I understand how both types of engines work, but I don't understand the pros and cons of using one vs the other.

Why are wet heater engines so suitable for torpedoes, but seemingly no other applications?

  • $\begingroup$ Cost? Mass? Reliability? Fuel choice? $\endgroup$
    – Solar Mike
    Commented Jun 5, 2022 at 7:57

2 Answers 2


The wet-heater torpedo engine was an air-engine. A variation of a steam-engine. Hot gas was introduced in the piston cylinder, expanded, and drove the crank shaft. The Wet Engine was a development from the previous torpedo air-engines which were powered by compressed air, (the 'dry' engines).

Compressed air becomes cold on expansion, and as the storage pressure was increased, there was a problem with the supply freezing up.

[Storage supply pressure was limited by the capacity of the pressure vessel. Volume was limited by size and weight. To get more speed and range, more pressure was required. High pressure metallurgy technology developed in the early 20th century]

To add power and reduce freezing, the air supply of the air-engine was pre-heated. It came from the storage cylinder, through a reducing valve, into the pre-heater, then into the expansion cylinder. This is steam-engine technology, and by the early 20th century steam engine engineering and science had advance to a high level.

The early version of this technology also injected water into the pre-heater. The purpose was to prevent the pre-heater from burning out. This pre-heated technology was a great improvement on the previous torpedo engines. Injection of water into the pre-heater also changed the characteristic of the working fluid, but it wouldn't be fair to say it made it 'more efficient'. It was part of the design of the engine, and the engine was more effective because there was heavy fuel oil as well as compressed air, and the steam generation in the pre-heater was part of the overall design. The 'wet' description also comes from steam, where this would be known as 'wet steam' A Wet (or Burner-Cycle) torpedo would still run even if the heater didn't fire, because it was an air engine running on compressed air. It just wouldn't run nearly as far.

Historically, the Wet engine was followed by the Burner-Cycle torpedo engine, in which fuel was also injected into the cylinder, making it a two-stroke diesel engine. You may consider the Burner-cycle to be an internal-combustion variant of the steam engine, or you may consider it to be a diesel with a compressed-air pre-heater supercharger: most descriptions land somewhere between and just say it was a kind of variation of a sort of diesel.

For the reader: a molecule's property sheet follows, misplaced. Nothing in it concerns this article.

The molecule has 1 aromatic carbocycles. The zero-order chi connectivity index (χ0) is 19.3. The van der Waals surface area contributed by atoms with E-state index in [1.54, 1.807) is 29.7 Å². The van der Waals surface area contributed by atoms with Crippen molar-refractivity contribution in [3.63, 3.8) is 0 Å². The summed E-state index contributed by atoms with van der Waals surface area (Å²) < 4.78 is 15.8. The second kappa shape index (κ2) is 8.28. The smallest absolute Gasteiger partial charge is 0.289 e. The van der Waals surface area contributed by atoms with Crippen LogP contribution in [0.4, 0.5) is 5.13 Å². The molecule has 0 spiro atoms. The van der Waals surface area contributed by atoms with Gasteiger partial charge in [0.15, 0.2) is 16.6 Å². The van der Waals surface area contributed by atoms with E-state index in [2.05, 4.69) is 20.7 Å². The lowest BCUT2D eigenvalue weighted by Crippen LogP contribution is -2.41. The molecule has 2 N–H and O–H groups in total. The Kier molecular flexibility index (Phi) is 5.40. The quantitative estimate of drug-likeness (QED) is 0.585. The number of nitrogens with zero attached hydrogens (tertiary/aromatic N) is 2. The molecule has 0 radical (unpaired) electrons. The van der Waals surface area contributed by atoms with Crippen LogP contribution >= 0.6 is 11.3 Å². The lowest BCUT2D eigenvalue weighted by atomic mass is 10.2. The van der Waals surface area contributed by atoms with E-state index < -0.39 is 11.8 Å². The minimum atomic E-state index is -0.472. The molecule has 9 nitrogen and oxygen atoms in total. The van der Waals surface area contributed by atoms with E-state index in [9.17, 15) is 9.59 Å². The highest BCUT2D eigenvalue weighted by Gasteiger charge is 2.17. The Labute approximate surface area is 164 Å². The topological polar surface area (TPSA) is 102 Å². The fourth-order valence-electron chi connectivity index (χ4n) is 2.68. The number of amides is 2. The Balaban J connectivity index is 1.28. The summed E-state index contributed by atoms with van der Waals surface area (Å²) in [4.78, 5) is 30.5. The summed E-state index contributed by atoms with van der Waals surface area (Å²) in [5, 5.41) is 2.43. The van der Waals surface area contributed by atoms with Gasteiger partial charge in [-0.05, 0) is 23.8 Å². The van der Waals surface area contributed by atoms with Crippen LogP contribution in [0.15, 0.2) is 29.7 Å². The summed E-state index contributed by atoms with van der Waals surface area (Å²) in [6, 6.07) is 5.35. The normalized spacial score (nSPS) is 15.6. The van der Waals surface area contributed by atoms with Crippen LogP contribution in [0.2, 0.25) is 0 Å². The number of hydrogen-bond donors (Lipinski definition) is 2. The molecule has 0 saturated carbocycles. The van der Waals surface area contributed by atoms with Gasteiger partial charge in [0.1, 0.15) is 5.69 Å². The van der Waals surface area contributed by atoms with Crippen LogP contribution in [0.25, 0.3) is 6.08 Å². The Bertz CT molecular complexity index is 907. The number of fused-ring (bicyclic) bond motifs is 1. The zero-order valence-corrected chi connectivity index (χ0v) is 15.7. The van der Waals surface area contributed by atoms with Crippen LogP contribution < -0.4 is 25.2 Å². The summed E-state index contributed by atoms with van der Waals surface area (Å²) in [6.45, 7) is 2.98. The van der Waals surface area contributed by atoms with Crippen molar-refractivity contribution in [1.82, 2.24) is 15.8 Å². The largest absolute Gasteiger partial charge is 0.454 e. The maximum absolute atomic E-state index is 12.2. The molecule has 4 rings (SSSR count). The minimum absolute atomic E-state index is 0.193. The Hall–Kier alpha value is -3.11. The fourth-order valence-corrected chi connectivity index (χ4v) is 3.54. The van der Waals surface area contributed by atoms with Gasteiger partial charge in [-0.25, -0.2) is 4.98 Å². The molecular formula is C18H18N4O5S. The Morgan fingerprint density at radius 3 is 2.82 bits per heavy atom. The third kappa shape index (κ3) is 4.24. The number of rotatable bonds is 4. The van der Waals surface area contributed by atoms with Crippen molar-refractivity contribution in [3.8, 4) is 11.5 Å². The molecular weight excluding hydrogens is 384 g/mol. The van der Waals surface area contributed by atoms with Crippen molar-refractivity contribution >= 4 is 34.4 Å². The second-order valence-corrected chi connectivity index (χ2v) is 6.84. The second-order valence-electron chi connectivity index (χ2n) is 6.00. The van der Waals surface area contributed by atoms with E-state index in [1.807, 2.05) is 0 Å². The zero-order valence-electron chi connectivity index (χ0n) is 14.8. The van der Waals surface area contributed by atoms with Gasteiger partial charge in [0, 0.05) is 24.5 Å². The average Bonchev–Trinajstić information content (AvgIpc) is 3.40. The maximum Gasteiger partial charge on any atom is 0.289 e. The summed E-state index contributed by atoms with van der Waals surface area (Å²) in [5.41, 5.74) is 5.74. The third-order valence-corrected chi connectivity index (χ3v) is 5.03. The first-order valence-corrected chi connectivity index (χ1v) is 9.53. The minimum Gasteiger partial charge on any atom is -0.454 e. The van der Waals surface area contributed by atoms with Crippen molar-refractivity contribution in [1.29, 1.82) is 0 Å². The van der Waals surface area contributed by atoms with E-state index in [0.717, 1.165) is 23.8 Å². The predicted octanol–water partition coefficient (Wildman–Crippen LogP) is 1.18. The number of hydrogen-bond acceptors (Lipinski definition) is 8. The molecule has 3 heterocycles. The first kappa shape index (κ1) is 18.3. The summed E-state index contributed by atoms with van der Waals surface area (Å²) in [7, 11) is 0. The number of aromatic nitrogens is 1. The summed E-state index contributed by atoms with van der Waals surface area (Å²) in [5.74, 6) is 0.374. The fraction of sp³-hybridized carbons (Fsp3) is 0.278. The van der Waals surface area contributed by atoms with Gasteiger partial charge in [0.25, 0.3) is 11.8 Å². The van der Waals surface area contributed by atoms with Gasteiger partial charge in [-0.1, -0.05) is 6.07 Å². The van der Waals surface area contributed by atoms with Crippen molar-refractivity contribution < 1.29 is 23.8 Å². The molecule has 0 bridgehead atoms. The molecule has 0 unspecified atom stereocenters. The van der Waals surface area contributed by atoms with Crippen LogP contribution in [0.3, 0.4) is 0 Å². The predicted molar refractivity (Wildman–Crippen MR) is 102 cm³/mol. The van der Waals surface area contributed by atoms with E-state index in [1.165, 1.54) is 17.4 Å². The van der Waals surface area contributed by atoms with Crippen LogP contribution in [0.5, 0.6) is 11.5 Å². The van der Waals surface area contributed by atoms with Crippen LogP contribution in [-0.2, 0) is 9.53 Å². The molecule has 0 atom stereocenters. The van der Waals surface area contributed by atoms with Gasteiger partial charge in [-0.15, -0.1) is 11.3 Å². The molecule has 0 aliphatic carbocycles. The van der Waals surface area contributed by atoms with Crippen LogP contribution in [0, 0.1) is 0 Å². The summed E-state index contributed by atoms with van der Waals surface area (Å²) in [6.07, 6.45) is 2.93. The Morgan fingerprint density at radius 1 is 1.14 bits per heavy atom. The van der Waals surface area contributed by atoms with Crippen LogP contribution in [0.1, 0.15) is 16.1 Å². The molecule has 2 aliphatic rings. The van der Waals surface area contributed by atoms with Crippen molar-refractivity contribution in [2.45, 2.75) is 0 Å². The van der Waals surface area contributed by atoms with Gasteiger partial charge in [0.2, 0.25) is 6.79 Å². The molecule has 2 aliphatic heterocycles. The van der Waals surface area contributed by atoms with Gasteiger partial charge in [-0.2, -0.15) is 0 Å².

Modern Diesel engines still use intake compressors which also preheat the intake air: they just don't use oil-injection pre-heaters to do so. Engine design is complex, but one reason would be because the extremely 'lean' pre-heater would produce a lot of NOx pollution.

[There were turbine Wet-Heater engines as well as reciprocating Wet-Heater engines. Same-as Same-as]


After some digging, a wet-heater just just appears to be a variant on the water injection internal combustion engine:


Thus, being a "wet-heater" does not imply a turbine nor does it preclude an engine from being reciprocating engine:

By the end of the Great War the standard British torpedo engine was a wet-heater four-cylinder radial made of bronze, with integral cylinder barrels and heads as in contemporary automobile practice.

At around the same time, the British were perfecting the burner-cycle reciprocating engine, which retained the classic four-cylinder radial layout. The bore/stroke ratio of these compact radial units bore little resemblance to the contemporary automobile long-stroke inline reciprocating engine, with its inherent disadvantages of piston friction and heavy, out of balance, reciprocating weights. The radial engine could thus continue to rival the American preference for the turbine engine.


As such, there are torpedoes that use reciprocating engines, both wet and dry, specifically radial engines:





The real question is why don't you see wet heaters on ships or submarines which run surrounded by water? It seems that while some torpedoes used freshwater, others used sea water so maybe they do. Or maybe freshwater is too valuable on long stays at sea and saltwater too harsh for non-single use engines.

According to the first link even freshwater is enough of a problem that oil is mixed in to protect engines from corrosion.

  • 1
    $\begingroup$ Yes, seawater injection is pretty common in marine engines. It is primarily used to lower temps and reduce thermal NOx. There are direct water injection systems and steam injection systems, but both require a good bit of kit for filtering the seawater. Water injection timing leads fuel injection. Efficiency is supposed to be a bit higher too, at least at the high-power/high temp end where it is mostly used. $\endgroup$
    – Phil Sweet
    Commented Jun 7, 2022 at 0:37
  • $\begingroup$ wartsila.com/encyclopedia/term/direct-water-injection-(dwi), fuel consumption vs water/fuel ratio - sds-max.com.ua/downloads/M_DIS.pdf $\endgroup$
    – Phil Sweet
    Commented Jun 7, 2022 at 0:41

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